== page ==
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Fan blade design/curvature?

  1. Jun 23, 2010 #1
    I am having a discussion with a co-worker. He doesn't believe that the curvature of a fan blade has any effect on efficiency. That one simple has to reverse the direction off rotation to get full flow in either direction. I know this isn't the case but am having a difficult time explaining and proving it. If anyone could provide me with a quick simple explanation that would be great!
  2. jcsd
  3. Jun 28, 2010 #2
    Well a fan blade is an airfoil and as such it's optimized for traveling in one direction. The curvature of the cross section of the blade is called camber and in aircraft it both increases the lift and also increases the drag. Typically, optimal camber in a wing is oriented such that somewhere near the center is the single high point of the cross section. This is called positive camber. Aircraft that are designed for aerobatics have symmetrical wings or nearly symmetrical so that when they are flying upside down the performance is not hindered. Aircraft with positive camber have poor inverted performance. In a fan the camber would serve to help move more air but the penalty is higher drag in the form of a higher load on the motor for a given RPM. Reversing the fan is akin to a positively cambered aircraft flying upside down. The camber is still adding a fair amount of drag to the fan motor but the camber is not serving to add any extra lift (in fact it is diminishing the lift) so less air is moved.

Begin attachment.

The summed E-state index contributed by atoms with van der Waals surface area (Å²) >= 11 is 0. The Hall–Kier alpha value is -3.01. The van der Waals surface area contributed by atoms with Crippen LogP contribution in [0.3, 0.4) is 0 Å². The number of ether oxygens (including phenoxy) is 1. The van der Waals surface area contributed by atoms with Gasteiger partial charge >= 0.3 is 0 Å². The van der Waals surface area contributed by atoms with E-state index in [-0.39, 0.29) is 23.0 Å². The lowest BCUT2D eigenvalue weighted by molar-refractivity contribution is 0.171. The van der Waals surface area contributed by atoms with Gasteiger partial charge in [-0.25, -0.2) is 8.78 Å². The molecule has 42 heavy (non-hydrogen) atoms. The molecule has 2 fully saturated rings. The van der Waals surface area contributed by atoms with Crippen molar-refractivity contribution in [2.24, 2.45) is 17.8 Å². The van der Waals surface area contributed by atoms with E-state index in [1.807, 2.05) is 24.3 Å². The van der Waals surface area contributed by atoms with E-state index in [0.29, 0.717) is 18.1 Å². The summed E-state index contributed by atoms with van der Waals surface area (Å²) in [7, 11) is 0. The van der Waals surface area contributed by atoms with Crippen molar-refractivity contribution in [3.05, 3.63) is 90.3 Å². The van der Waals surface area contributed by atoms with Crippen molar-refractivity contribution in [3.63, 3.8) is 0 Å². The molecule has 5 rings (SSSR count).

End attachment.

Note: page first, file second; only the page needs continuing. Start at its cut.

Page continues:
You can prove this experimentally by taking a piece of cardboard and forming it into a gentle camber (say a 4" wide piece with a 1" highpoint about 1/3 back from the leading edge) Sweep this cambered section through the air and note the lift it generates. Be sure to angle it about 5-10 degrees so that it has positive pitch. Now try the same thing only inverted. Again angle it so that it has positive pitch and you will see that there is no comparison. The reverse cambered airfoil hardly produces lift at all. Also harder to measure with just your hand but the drag (the resistance to being swept through the air) should be about the same whether negative or positive camber.

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